Japanese fishermen fear confrontation with North Korea boats as season peaks


SAKATA, Japan (Reuters) – U.S. President Donald Trump has declared North Korea is no longer a threat, but that doesn’t make the Japanese fishermen of Sakata feel any easier as they leave port for the peak fishing season.

An aerial view shows a Japan Coast Guard patrol vessel spraying water at a fishing boat from North Korea, in an area called the Yamato Shallows, where in waters Japan says is part of its exclusive economic zone (EEZ), about 400 kilometers off the western coast of Japan, in this handout photo taken in September 2017 and provided by Japan Coast Guard. Japan Coast Guard/Handout via REUTERS

Instead, they worry they will have to confront North Korean fishing boats competing for their prized catch of squid in the fertile waters of the Yamato Shallows, 400 kilometres (250 miles) off Japan’s northwestern coast and an area Tokyo says is its exclusive economic zone.

In a ceremony marking the start of the fishing season this month, captains of Sakata’s fleet prayed for a safe fishing season and plentiful harvest. Children threw colorful ribbons onto ship decks as crewmen waved to their families from departing ships.

Relatives and crew members of squid fishing ship Hosei-Maru No.58 hold small party before the departure of the ship for fishing at a port in Sakata, Yamagata prefecture, northern Japan, June 6, 2018. REUTERS/Issei Kato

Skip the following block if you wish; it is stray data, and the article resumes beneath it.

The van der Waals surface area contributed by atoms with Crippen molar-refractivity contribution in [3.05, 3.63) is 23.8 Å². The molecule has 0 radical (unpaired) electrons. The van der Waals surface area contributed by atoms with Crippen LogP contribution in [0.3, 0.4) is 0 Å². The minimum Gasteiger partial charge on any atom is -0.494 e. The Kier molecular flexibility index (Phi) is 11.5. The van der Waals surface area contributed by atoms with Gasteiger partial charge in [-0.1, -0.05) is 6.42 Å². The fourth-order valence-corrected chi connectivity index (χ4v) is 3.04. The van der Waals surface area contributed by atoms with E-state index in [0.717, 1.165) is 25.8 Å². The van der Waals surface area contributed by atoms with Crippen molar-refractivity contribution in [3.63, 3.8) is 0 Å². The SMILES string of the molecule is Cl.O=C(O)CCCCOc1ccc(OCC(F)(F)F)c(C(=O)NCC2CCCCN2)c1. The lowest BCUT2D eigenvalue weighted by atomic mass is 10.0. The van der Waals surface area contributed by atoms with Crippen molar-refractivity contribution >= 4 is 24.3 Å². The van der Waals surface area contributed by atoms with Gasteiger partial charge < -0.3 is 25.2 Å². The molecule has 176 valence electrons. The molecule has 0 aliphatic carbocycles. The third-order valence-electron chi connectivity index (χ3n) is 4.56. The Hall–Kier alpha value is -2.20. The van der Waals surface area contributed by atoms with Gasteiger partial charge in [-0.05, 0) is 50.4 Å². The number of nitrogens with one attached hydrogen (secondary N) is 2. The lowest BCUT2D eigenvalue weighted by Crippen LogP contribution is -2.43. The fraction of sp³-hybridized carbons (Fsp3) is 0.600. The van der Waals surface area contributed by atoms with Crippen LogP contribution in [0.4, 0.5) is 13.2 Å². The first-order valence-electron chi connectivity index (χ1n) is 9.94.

“The North Koreans came so close last year that we could see their faces,” said Shigeru Saito, 60, a captain of a squid fishing ship in Sakata.

Video taken by fishermen last year show gaunt men on board North Korean boats drifting just meters from Japanese vessels.

Many of the North’s boats are small and rickety compared to Japan’s bigger, modern vessels, increasing the risk of an unintentional collision, especially at night when most squid fishing takes place.

The North’s vessels began appearing some years ago in a push by Pyongyang to increase the country’s marine catch. Thousands of these wooden vessels were spotted last year in the waters.

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About 70 percent of North Korea’s population of 25 million is “food insecure”, meaning they struggle to avoid hunger, according to the World Food Programme.

Analysts say the influx of North Korean fishermen may ease this year given China’s ban on fish imports from the state. But some will return, looking for ways to earn extra sources of income in a country whose economy has been squeezed by international sanctions over its nuclear weapons development.

“The only thing Japan can do now is to prevent North Korean fishing ships from entering and for the Japanese Coast Guard to continue to use methods such as spraying water to keep them out,” said Satoru Miyamoto, a professor in the political science and economics department at Seigakuin University in Saitama in Greater Tokyo.

A Coast Guard spokesman said that as of June 1, its ships had ordered 112 North Korean vessels to leave the Yamato Shallows and had used water spray to disperse 19 vessels.

But fishermen say they want Japan to take more aggressive steps, such as arresting North Korean fishermen, whom they call poachers, to secure their fishing grounds.

“I’m sure it’ll be the same again this year. Politicians may believe in North Korea, but I don’t trust Kim (Jong Un) and I think their fishing boats will continue to come,” said Saito.

Reporting by Mari Saito; Additional reporting by Kwiyeon Ha; Writing by William Mallard; Editing by Neil Fullick

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